machine: the George C. Marshall Institute, a conservative think tank.
Barely two months before Rio,
it released a study concluding that models of
the greenhouse effect had "substantially exaggerated its importance."
The small amount of global warming that might be occurring, it argued,
actually reflected a simple fact: the Sun is putting out more energy.
The idea of a "variable Sun" has remained a constant in the
naysayers' arsenal to this day, even though
the tiny increase in solar output over recent decades falls far short of
explaining the extent or details of the observed warming.
In what would become
a key tactic of the denial machine—think tanks linking up with
like-minded, contrarian researchers—the report was endorsed in a letter
to President George H.W. Bush by MIT meteorologist Richard
Lindzen.Lindzen, whose parents had fled Hitler's
Germany, is described by old friends as
the kind of man who, if you're in the minority, opts to be with you. "I
thought it was important to make it clear that the science was at an
early and primitive stage and that there was little basis for consensus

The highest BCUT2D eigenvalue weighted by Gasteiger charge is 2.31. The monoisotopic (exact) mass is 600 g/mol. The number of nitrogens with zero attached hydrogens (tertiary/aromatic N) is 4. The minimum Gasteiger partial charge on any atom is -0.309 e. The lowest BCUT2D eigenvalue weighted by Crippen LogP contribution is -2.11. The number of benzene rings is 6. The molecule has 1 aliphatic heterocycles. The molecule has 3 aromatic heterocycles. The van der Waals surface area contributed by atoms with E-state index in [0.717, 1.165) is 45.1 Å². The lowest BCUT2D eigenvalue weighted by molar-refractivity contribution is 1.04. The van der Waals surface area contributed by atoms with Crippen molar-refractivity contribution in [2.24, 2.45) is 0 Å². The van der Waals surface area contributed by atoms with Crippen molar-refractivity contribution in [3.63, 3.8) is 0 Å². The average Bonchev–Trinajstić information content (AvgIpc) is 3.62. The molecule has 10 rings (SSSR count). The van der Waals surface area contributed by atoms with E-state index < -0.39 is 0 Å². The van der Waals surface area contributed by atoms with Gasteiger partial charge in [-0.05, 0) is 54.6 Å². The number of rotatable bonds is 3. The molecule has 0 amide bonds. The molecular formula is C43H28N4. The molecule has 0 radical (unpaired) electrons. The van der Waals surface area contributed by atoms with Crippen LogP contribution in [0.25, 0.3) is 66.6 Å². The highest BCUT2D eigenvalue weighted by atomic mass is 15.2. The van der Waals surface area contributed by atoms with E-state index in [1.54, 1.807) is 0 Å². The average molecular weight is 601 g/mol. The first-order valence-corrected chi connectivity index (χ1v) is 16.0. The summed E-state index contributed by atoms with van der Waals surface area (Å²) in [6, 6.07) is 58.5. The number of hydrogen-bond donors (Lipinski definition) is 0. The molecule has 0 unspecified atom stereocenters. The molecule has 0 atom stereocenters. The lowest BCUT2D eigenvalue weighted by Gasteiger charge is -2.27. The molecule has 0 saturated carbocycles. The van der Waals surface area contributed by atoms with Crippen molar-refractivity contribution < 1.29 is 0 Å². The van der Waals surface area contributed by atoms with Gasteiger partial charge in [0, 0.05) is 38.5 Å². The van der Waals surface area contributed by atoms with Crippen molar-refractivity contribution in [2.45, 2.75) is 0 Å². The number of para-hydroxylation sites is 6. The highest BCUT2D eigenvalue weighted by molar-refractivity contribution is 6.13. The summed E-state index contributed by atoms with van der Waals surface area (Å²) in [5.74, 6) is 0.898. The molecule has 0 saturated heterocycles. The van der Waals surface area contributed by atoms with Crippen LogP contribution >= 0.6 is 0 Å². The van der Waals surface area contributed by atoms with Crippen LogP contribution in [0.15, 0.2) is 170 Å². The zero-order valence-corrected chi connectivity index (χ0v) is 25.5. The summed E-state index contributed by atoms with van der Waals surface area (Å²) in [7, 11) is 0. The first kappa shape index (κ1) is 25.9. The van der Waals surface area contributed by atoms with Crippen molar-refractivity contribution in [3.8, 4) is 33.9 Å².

and much reason for skepticism," he told Scientific American magazine.
"I did feel a moral obligation."
Bush was torn. The
head of his Environmental Protection Agency, William Reilly, supported
binding cuts in greenhouse emissions. Political advisers insisted on
nothing more than voluntary cuts. Bush's chief of staff, John Sununu,
had a Ph.D. in engineering from MIT and "knew computers," recalls
Reilly. Sununu frequently logged on to a computer model of climate,
Reilly says, and "vigorously critiqued" its assumptions and projections.
Sununu's side won.
treaty called for countries to voluntarily stabilize their greenhouse
emissions by returning them to 1990 levels by 2000.
(As it turned out, U.S. emissions in 2000 were 14 percent higher than in
1990.) Avoiding mandatory cuts was a huge victory for industry.
was also a setback for climate contrarians, says
UCSD'sOreskes: "It was one thing
when Al Gore said there's global warming, but quite another when George
Bush signed a convention saying so." And the doubters faced a newly